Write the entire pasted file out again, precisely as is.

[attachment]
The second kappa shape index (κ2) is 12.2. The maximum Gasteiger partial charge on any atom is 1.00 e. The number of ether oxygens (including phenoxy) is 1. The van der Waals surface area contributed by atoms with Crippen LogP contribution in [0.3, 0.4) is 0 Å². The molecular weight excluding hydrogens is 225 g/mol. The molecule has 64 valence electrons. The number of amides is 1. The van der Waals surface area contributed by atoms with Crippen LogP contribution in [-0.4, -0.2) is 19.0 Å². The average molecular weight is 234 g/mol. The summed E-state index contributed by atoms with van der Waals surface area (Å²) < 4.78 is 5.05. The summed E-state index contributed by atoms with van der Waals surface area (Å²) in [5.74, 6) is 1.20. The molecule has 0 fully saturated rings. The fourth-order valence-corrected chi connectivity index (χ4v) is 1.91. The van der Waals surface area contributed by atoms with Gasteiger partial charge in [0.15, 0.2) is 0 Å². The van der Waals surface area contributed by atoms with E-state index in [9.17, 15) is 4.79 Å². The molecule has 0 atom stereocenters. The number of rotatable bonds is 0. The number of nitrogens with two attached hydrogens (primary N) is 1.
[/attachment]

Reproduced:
The second kappa shape index (κ2) is 12.2. The maximum Gasteiger partial charge on any atom is 1.00 e. The number of ether oxygens (including phenoxy) is 1. The van der Waals surface area contributed by atoms with Crippen LogP contribution in [0.3, 0.4) is 0 Å². The molecular weight excluding hydrogens is 225 g/mol. The molecule has 64 valence electrons. The number of amides is 1. The van der Waals surface area contributed by atoms with Crippen LogP contribution in [-0.4, -0.2) is 19.0 Å². The average molecular weight is 234 g/mol. The summed E-state index contributed by atoms with van der Waals surface area (Å²) < 4.78 is 5.05. The summed E-state index contributed by atoms with van der Waals surface area (Å²) in [5.74, 6) is 1.20. The molecule has 0 fully saturated rings. The fourth-order valence-corrected chi connectivity index (χ4v) is 1.91. The van der Waals surface area contributed by atoms with Gasteiger partial charge in [0.15, 0.2) is 0 Å². The van der Waals surface area contributed by atoms with E-state index in [9.17, 15) is 4.79 Å². The molecule has 0 atom stereocenters. The number of rotatable bonds is 0. The number of nitrogens with two attached hydrogens (primary N) is 1.